Having to wait for the official inspection of our boat, we spent the next few days semi-cleaning the boat and taking items we could salvage, hanging out with the local village kids as well as the kite surfers who were in town for a competition. The Port Captain told us the inspector will arrive on Friday morning, but nobody came until after lunch. The Port Captain’s assistant, “Freddy”, came to the village with a Customs official as well as the inspector. We went on board and told our story once again. Our guests were shocked by the state of the boat and amazed we were able to safely make it back to land unaided. With the obvious damage the boat was deemed unsafe and any attempt to move it would put our lives in extreme and unnecessary danger.
Any attempt to repair Vento Dea would be nearly impossible, since there was significant damage below the waterline and it would have to be taken out of the water to even attempt this kind of repair. This is not practical seeing as the closest haul-out facility was more than 100 miles away from this isolated area. The cost and energy that we would have to spend to try to repair the boat was not worth the end result, so the boat was turned over to Colombian Customs. This was the only way we could leave the boat there without having to import it and pay the expensive import tax (it is illegal to leave a foreign boat unattended in Colombia).
Whatever happened to Vento Dea? We probably will never know for sure; we left it anchored right off the village where the Customs was supposed to either move it, destroy it or strip it. Because of the harsh seas and isolation in this area we have a feeling that no officials from Customs would bother to come back to that area to do any of those things. What I am sure has already happened is that the local fishermen have stripped Vento Dea taking whatever they could salvage and the vessel itself would have sunk by now. It was very sad to lose our first boat (and first home) like this, but every time we came back after the incident she looked more and more like a dumpster and not the boat we cared for; the boat that calloused our hands and required as much hard work and sweat as she did wind but in return for our struggles she showed us the untold beauties of the sea, provided safe passage for thousands of miles, taught us about ourselves and showed us what freedom really is. The more we saw the damage and destruction the more she became unrecognizable to us; it just wasn’t the same boat anymore. I suppose this made it easier to say goodbye.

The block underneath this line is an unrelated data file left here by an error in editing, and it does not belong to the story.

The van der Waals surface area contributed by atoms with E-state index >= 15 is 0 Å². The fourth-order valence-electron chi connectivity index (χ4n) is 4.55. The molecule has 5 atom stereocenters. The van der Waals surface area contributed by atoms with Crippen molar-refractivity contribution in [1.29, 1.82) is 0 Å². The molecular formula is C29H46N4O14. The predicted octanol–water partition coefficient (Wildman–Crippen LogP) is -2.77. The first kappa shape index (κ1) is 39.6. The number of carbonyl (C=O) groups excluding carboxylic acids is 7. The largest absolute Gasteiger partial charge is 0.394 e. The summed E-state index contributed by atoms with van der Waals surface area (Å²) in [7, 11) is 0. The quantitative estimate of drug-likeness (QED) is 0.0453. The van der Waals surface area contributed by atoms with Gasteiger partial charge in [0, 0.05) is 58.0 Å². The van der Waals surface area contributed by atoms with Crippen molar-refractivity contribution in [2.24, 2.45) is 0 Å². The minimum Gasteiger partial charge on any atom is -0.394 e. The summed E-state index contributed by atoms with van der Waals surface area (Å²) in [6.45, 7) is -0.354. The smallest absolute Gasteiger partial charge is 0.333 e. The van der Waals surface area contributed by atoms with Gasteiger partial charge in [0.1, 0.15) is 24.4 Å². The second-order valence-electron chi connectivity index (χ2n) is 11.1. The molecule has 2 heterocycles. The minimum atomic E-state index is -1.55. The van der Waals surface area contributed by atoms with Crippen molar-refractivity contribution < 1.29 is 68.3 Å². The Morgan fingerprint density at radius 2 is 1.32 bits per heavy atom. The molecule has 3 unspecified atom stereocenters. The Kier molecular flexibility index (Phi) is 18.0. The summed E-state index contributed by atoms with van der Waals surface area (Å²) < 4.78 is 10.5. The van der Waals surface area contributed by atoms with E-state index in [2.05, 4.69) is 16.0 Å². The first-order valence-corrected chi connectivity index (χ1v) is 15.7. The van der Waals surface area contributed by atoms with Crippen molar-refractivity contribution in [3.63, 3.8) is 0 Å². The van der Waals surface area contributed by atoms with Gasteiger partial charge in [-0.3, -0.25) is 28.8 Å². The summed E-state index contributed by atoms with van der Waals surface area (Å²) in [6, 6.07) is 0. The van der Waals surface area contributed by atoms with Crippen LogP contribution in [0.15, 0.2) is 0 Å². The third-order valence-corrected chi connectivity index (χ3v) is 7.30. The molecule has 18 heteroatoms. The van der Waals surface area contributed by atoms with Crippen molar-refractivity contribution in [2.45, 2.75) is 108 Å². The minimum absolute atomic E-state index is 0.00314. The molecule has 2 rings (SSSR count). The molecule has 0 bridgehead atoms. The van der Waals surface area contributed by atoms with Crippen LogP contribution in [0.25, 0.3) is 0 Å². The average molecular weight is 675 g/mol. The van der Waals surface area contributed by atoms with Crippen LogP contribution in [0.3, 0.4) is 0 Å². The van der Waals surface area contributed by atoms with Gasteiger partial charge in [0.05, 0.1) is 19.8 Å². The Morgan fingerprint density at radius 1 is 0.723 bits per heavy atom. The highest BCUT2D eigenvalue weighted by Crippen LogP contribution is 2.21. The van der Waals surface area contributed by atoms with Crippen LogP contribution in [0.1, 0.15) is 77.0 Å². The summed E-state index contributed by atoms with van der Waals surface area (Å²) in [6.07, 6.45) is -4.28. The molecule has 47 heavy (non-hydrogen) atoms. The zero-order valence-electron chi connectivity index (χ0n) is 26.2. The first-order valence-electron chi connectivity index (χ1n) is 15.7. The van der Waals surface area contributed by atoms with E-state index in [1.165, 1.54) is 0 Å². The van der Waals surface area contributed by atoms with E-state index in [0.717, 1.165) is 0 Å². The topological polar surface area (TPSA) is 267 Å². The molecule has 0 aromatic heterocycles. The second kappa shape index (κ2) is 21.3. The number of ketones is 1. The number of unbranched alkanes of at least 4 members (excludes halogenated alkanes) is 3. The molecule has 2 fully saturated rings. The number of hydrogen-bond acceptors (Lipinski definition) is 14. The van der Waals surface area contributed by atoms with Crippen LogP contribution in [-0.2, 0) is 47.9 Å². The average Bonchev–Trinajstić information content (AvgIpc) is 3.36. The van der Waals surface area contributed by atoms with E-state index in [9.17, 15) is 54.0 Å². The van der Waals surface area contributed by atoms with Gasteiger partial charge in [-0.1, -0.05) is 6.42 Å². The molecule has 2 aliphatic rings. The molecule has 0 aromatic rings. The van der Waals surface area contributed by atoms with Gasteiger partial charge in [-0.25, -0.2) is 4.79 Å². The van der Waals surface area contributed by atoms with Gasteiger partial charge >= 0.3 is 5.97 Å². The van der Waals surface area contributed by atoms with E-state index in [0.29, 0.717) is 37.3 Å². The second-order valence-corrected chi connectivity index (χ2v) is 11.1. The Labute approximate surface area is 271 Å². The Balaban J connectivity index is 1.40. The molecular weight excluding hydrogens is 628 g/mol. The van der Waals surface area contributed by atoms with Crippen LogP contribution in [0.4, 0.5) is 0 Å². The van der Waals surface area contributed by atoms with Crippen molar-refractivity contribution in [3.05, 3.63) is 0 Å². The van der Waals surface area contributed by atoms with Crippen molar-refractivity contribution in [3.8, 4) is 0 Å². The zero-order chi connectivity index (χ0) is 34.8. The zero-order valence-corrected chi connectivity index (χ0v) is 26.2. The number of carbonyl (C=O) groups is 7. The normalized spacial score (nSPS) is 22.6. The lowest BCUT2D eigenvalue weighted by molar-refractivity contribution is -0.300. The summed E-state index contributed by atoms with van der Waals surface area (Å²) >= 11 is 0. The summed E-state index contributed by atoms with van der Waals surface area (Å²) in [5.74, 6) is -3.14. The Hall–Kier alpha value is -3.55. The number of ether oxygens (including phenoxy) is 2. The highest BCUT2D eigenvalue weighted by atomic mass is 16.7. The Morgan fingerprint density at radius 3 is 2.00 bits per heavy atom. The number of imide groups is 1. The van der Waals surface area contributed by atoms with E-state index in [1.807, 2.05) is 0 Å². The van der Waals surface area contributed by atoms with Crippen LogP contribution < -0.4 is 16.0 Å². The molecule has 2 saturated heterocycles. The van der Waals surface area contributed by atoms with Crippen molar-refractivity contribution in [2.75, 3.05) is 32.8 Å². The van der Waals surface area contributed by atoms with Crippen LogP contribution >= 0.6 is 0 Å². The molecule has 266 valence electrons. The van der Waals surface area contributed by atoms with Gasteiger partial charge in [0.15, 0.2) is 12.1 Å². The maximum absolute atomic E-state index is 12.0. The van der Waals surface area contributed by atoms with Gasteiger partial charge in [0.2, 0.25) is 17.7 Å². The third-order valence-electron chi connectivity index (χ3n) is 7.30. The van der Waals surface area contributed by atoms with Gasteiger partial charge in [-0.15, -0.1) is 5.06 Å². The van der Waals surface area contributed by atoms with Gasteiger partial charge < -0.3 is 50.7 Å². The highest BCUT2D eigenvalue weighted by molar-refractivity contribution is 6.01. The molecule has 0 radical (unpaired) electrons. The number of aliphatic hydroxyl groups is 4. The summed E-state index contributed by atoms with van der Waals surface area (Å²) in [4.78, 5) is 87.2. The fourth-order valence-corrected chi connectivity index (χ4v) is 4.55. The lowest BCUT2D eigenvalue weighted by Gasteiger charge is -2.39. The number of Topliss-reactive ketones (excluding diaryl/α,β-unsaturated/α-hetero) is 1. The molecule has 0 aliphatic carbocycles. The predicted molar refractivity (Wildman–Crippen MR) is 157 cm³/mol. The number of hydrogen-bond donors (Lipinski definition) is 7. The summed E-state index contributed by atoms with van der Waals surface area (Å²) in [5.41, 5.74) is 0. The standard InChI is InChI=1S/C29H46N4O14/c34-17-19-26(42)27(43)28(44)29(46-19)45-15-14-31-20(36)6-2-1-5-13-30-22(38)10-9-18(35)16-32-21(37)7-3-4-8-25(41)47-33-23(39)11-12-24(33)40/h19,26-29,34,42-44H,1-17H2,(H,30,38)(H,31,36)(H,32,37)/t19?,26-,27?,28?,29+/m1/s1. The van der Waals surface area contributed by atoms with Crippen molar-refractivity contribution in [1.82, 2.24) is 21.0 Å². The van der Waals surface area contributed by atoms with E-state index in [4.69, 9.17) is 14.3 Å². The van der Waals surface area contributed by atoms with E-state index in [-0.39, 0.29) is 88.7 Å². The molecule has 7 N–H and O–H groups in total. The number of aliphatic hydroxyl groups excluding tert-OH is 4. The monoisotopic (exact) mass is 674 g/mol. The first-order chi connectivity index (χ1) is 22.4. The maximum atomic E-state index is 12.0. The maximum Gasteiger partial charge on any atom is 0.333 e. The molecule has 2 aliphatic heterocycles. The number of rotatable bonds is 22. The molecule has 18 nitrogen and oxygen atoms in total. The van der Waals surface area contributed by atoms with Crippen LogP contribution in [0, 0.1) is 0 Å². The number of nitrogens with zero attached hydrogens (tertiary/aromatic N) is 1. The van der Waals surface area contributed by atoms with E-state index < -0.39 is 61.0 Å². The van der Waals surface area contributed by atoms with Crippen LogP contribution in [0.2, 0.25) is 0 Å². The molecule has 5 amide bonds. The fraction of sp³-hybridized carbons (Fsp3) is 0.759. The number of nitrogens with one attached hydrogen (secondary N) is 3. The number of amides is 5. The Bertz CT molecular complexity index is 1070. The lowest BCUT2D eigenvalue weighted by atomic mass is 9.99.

We then asked Freddy about our immigration status: the fact is we had officially exited the country, passports stamped and everything but there we were, back in Colombia. Of course there was no immigration office anywhere near Cabo De La Vela.
“You mean you’re illegal in my country?” Freddy asked humorously.
Both Freddy and the Customs official seemed amused at our worrying of our immigration status. “Relax, this is Colombia,” they told us. Freddy jokingly added, “no es Alabama.” It was simple: just go to the Immigration office in Cartagena and they will fix it. Phew, as long as it was easy enough to fix – apparently neither of us remembered that we would be dealing with a government agency running on third-world bureaucracy and efficiency. In other words, “easy” and “simple” became tedious and complicated, another story in itself.
After 8 full days in Cabo de la Vela, we finished all our official business with the Port Captain and Customs and were allowed to leave. We planned on going back to Cartagena and from there fly back to the States. While the prospect of going somewhere with easy wifi access to call our families was rather exciting, we knew we would miss this place. If only the circumstances were different, I think I would’ve enjoyed my stay in Cabo de la Vela much, much more. It was truly a beautiful, serene place.
More pictures of Cabo De La Vela here.